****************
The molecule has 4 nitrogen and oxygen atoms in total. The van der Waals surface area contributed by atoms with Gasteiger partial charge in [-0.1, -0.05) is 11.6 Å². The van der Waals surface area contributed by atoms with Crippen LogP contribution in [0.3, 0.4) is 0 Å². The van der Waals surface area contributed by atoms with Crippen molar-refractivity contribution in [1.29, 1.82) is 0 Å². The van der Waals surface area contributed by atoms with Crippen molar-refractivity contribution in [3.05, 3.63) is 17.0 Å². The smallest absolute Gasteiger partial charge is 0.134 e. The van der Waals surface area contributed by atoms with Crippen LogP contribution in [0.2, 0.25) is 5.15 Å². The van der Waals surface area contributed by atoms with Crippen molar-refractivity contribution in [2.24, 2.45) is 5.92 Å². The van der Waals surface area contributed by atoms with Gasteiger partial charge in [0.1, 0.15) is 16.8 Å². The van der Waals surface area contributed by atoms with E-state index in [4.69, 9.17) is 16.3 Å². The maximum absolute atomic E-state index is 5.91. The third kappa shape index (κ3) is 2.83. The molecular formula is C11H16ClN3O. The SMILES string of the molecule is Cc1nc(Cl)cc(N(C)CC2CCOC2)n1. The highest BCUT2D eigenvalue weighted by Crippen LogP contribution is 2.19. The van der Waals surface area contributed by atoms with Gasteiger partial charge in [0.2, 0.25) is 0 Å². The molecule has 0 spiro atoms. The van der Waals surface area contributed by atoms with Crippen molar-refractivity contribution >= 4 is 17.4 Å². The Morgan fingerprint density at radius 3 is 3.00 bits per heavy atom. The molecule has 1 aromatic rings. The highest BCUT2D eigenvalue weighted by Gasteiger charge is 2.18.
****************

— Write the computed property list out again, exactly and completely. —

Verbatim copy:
The molecule has 4 nitrogen and oxygen atoms in total. The van der Waals surface area contributed by atoms with Gasteiger partial charge in [-0.1, -0.05) is 11.6 Å². The van der Waals surface area contributed by atoms with Crippen LogP contribution in [0.3, 0.4) is 0 Å². The van der Waals surface area contributed by atoms with Crippen molar-refractivity contribution in [1.29, 1.82) is 0 Å². The van der Waals surface area contributed by atoms with Crippen molar-refractivity contribution in [3.05, 3.63) is 17.0 Å². The smallest absolute Gasteiger partial charge is 0.134 e. The van der Waals surface area contributed by atoms with Crippen LogP contribution in [0.2, 0.25) is 5.15 Å². The van der Waals surface area contributed by atoms with Crippen molar-refractivity contribution in [2.24, 2.45) is 5.92 Å². The van der Waals surface area contributed by atoms with Gasteiger partial charge in [0.1, 0.15) is 16.8 Å². The van der Waals surface area contributed by atoms with E-state index in [4.69, 9.17) is 16.3 Å². The maximum absolute atomic E-state index is 5.91. The third kappa shape index (κ3) is 2.83. The molecular formula is C11H16ClN3O. The SMILES string of the molecule is Cc1nc(Cl)cc(N(C)CC2CCOC2)n1. The highest BCUT2D eigenvalue weighted by Crippen LogP contribution is 2.19. The van der Waals surface area contributed by atoms with Gasteiger partial charge in [0.2, 0.25) is 0 Å². The molecule has 0 spiro atoms. The van der Waals surface area contributed by atoms with Crippen molar-refractivity contribution >= 4 is 17.4 Å². The Morgan fingerprint density at radius 3 is 3.00 bits per heavy atom. The molecule has 1 aromatic rings. The highest BCUT2D eigenvalue weighted by Gasteiger charge is 2.18.